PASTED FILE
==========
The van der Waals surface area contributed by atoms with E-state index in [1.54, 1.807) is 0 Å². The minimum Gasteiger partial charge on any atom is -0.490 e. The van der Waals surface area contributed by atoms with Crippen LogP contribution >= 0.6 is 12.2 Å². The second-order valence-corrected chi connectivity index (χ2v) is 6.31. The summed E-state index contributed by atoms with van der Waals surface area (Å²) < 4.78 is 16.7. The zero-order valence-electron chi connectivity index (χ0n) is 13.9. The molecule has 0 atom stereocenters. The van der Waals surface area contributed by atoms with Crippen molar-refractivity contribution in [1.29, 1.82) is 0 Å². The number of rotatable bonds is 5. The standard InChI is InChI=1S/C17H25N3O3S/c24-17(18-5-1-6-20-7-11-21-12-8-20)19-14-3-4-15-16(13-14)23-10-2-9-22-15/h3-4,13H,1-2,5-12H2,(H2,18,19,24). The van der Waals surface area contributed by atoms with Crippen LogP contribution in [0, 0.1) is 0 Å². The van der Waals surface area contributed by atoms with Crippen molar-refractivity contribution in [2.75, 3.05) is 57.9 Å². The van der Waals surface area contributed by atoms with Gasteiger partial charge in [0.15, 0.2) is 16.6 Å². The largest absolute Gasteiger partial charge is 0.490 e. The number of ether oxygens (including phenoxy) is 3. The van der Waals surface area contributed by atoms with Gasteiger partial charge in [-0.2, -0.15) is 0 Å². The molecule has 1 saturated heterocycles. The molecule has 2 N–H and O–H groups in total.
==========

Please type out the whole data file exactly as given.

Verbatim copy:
The van der Waals surface area contributed by atoms with E-state index in [1.54, 1.807) is 0 Å². The minimum Gasteiger partial charge on any atom is -0.490 e. The van der Waals surface area contributed by atoms with Crippen LogP contribution >= 0.6 is 12.2 Å². The second-order valence-corrected chi connectivity index (χ2v) is 6.31. The summed E-state index contributed by atoms with van der Waals surface area (Å²) < 4.78 is 16.7. The zero-order valence-electron chi connectivity index (χ0n) is 13.9. The molecule has 0 atom stereocenters. The van der Waals surface area contributed by atoms with Crippen molar-refractivity contribution in [1.29, 1.82) is 0 Å². The number of rotatable bonds is 5. The standard InChI is InChI=1S/C17H25N3O3S/c24-17(18-5-1-6-20-7-11-21-12-8-20)19-14-3-4-15-16(13-14)23-10-2-9-22-15/h3-4,13H,1-2,5-12H2,(H2,18,19,24). The van der Waals surface area contributed by atoms with Crippen LogP contribution in [0, 0.1) is 0 Å². The van der Waals surface area contributed by atoms with Crippen molar-refractivity contribution in [2.75, 3.05) is 57.9 Å². The van der Waals surface area contributed by atoms with Gasteiger partial charge in [0.15, 0.2) is 16.6 Å². The largest absolute Gasteiger partial charge is 0.490 e. The number of ether oxygens (including phenoxy) is 3. The van der Waals surface area contributed by atoms with Gasteiger partial charge in [-0.2, -0.15) is 0 Å². The molecule has 1 saturated heterocycles. The molecule has 2 N–H and O–H groups in total.